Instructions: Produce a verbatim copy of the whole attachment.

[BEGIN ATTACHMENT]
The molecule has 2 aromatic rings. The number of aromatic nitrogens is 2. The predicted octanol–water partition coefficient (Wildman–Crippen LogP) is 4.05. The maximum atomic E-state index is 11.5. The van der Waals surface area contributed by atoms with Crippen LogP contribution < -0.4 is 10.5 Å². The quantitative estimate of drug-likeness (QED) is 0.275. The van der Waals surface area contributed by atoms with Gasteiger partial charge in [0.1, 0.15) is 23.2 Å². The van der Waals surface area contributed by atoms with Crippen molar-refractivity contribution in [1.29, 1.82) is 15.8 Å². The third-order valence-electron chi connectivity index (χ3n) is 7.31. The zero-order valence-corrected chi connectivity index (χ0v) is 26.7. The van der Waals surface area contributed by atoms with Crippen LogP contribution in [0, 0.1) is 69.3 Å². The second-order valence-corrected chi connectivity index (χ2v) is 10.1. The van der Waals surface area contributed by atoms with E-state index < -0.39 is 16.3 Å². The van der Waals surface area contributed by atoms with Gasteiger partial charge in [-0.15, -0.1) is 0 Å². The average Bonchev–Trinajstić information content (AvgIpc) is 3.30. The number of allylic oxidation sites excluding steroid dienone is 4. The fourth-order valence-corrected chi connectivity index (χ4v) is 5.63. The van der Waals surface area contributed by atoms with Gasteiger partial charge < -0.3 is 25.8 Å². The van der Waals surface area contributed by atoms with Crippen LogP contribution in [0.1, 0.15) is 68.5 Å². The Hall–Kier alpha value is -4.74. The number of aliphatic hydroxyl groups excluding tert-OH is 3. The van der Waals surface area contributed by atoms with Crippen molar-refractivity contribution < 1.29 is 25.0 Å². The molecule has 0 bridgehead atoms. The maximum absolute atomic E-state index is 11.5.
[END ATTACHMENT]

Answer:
The molecule has 2 aromatic rings. The number of aromatic nitrogens is 2. The predicted octanol–water partition coefficient (Wildman–Crippen LogP) is 4.05. The maximum atomic E-state index is 11.5. The van der Waals surface area contributed by atoms with Crippen LogP contribution < -0.4 is 10.5 Å². The quantitative estimate of drug-likeness (QED) is 0.275. The van der Waals surface area contributed by atoms with Gasteiger partial charge in [0.1, 0.15) is 23.2 Å². The van der Waals surface area contributed by atoms with Crippen molar-refractivity contribution in [1.29, 1.82) is 15.8 Å². The third-order valence-electron chi connectivity index (χ3n) is 7.31. The zero-order valence-corrected chi connectivity index (χ0v) is 26.7. The van der Waals surface area contributed by atoms with Crippen LogP contribution in [0, 0.1) is 69.3 Å². The second-order valence-corrected chi connectivity index (χ2v) is 10.1. The van der Waals surface area contributed by atoms with E-state index < -0.39 is 16.3 Å². The van der Waals surface area contributed by atoms with Gasteiger partial charge in [-0.15, -0.1) is 0 Å². The average Bonchev–Trinajstić information content (AvgIpc) is 3.30. The number of allylic oxidation sites excluding steroid dienone is 4. The fourth-order valence-corrected chi connectivity index (χ4v) is 5.63. The van der Waals surface area contributed by atoms with Gasteiger partial charge < -0.3 is 25.8 Å². The van der Waals surface area contributed by atoms with Crippen LogP contribution in [0.1, 0.15) is 68.5 Å². The Hall–Kier alpha value is -4.74. The number of aliphatic hydroxyl groups excluding tert-OH is 3. The van der Waals surface area contributed by atoms with Crippen molar-refractivity contribution < 1.29 is 25.0 Å². The molecule has 0 bridgehead atoms. The maximum absolute atomic E-state index is 11.5.